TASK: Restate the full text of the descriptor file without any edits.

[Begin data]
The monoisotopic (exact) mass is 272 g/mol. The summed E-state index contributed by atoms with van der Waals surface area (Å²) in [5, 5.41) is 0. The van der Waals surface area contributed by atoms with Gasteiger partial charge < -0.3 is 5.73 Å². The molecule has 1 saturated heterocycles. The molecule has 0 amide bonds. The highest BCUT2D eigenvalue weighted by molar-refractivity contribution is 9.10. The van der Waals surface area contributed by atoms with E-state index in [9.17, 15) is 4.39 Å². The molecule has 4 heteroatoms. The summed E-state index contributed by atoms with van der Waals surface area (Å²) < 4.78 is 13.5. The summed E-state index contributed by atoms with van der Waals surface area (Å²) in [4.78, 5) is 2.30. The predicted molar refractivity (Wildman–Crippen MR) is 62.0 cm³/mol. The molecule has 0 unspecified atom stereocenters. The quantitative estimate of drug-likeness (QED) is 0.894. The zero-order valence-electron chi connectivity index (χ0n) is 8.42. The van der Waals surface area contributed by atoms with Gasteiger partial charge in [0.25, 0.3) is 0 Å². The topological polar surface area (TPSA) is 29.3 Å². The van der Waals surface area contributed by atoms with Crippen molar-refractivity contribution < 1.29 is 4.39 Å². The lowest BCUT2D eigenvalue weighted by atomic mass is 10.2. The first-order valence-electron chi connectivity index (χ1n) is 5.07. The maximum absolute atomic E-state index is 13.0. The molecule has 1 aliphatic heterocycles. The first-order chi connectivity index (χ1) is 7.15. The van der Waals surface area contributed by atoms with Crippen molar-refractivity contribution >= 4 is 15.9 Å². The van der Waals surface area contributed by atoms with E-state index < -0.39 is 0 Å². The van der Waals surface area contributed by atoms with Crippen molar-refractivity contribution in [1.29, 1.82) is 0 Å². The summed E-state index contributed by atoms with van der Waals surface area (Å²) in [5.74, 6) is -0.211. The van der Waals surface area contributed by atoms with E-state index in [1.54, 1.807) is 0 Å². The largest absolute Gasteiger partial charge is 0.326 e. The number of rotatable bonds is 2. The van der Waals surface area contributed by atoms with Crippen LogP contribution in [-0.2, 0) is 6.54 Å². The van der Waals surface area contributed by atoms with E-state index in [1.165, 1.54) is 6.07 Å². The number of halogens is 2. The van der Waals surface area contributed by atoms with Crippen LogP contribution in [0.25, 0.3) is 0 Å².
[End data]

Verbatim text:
The monoisotopic (exact) mass is 272 g/mol. The summed E-state index contributed by atoms with van der Waals surface area (Å²) in [5, 5.41) is 0. The van der Waals surface area contributed by atoms with Gasteiger partial charge < -0.3 is 5.73 Å². The molecule has 1 saturated heterocycles. The molecule has 0 amide bonds. The highest BCUT2D eigenvalue weighted by molar-refractivity contribution is 9.10. The van der Waals surface area contributed by atoms with E-state index in [9.17, 15) is 4.39 Å². The molecule has 4 heteroatoms. The summed E-state index contributed by atoms with van der Waals surface area (Å²) < 4.78 is 13.5. The summed E-state index contributed by atoms with van der Waals surface area (Å²) in [4.78, 5) is 2.30. The predicted molar refractivity (Wildman–Crippen MR) is 62.0 cm³/mol. The molecule has 0 unspecified atom stereocenters. The quantitative estimate of drug-likeness (QED) is 0.894. The zero-order valence-electron chi connectivity index (χ0n) is 8.42. The van der Waals surface area contributed by atoms with Gasteiger partial charge in [0.25, 0.3) is 0 Å². The topological polar surface area (TPSA) is 29.3 Å². The van der Waals surface area contributed by atoms with Crippen molar-refractivity contribution < 1.29 is 4.39 Å². The lowest BCUT2D eigenvalue weighted by atomic mass is 10.2. The first-order valence-electron chi connectivity index (χ1n) is 5.07. The maximum absolute atomic E-state index is 13.0. The molecule has 1 aliphatic heterocycles. The first-order chi connectivity index (χ1) is 7.15. The van der Waals surface area contributed by atoms with Crippen molar-refractivity contribution >= 4 is 15.9 Å². The van der Waals surface area contributed by atoms with E-state index < -0.39 is 0 Å². The van der Waals surface area contributed by atoms with Crippen molar-refractivity contribution in [1.29, 1.82) is 0 Å². The summed E-state index contributed by atoms with van der Waals surface area (Å²) in [5.74, 6) is -0.211. The van der Waals surface area contributed by atoms with E-state index in [1.54, 1.807) is 0 Å². The largest absolute Gasteiger partial charge is 0.326 e. The number of rotatable bonds is 2. The van der Waals surface area contributed by atoms with Crippen LogP contribution in [-0.2, 0) is 6.54 Å². The van der Waals surface area contributed by atoms with E-state index in [1.165, 1.54) is 6.07 Å². The number of halogens is 2. The van der Waals surface area contributed by atoms with Crippen LogP contribution in [0.25, 0.3) is 0 Å².